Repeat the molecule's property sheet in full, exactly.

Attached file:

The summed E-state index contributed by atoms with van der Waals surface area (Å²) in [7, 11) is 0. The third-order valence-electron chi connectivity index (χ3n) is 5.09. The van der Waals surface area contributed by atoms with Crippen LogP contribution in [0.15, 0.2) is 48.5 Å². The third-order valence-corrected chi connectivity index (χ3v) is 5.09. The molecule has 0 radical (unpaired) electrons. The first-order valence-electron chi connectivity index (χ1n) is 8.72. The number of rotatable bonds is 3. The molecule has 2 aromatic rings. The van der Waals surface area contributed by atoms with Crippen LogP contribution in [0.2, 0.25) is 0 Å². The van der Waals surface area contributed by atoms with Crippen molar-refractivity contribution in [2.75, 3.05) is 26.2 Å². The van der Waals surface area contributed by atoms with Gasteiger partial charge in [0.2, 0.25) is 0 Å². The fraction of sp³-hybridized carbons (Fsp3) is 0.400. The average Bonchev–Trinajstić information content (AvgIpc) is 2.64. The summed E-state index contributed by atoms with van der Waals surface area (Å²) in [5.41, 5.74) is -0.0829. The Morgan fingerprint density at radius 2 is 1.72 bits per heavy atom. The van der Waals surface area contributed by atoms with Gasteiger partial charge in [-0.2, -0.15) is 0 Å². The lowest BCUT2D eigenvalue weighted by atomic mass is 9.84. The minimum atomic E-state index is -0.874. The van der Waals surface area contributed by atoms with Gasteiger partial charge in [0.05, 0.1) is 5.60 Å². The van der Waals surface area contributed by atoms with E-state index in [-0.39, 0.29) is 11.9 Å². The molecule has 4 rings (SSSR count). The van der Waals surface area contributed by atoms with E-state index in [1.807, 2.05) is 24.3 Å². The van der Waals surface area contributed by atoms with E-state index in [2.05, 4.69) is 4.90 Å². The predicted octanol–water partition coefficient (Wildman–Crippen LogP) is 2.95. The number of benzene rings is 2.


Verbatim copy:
The summed E-state index contributed by atoms with van der Waals surface area (Å²) in [7, 11) is 0. The third-order valence-electron chi connectivity index (χ3n) is 5.09. The van der Waals surface area contributed by atoms with Crippen LogP contribution in [0.15, 0.2) is 48.5 Å². The third-order valence-corrected chi connectivity index (χ3v) is 5.09. The molecule has 0 radical (unpaired) electrons. The first-order valence-electron chi connectivity index (χ1n) is 8.72. The number of rotatable bonds is 3. The molecule has 2 aromatic rings. The van der Waals surface area contributed by atoms with Crippen LogP contribution in [0.2, 0.25) is 0 Å². The van der Waals surface area contributed by atoms with Crippen molar-refractivity contribution in [2.75, 3.05) is 26.2 Å². The van der Waals surface area contributed by atoms with Gasteiger partial charge in [0.2, 0.25) is 0 Å². The fraction of sp³-hybridized carbons (Fsp3) is 0.400. The average Bonchev–Trinajstić information content (AvgIpc) is 2.64. The summed E-state index contributed by atoms with van der Waals surface area (Å²) in [5.41, 5.74) is -0.0829. The Morgan fingerprint density at radius 2 is 1.72 bits per heavy atom. The van der Waals surface area contributed by atoms with Gasteiger partial charge in [-0.2, -0.15) is 0 Å². The lowest BCUT2D eigenvalue weighted by atomic mass is 9.84. The minimum atomic E-state index is -0.874. The van der Waals surface area contributed by atoms with Gasteiger partial charge in [0.05, 0.1) is 5.60 Å². The van der Waals surface area contributed by atoms with E-state index in [-0.39, 0.29) is 11.9 Å². The molecule has 4 rings (SSSR count). The van der Waals surface area contributed by atoms with E-state index in [1.807, 2.05) is 24.3 Å². The van der Waals surface area contributed by atoms with E-state index in [2.05, 4.69) is 4.90 Å². The predicted octanol–water partition coefficient (Wildman–Crippen LogP) is 2.95. The number of benzene rings is 2.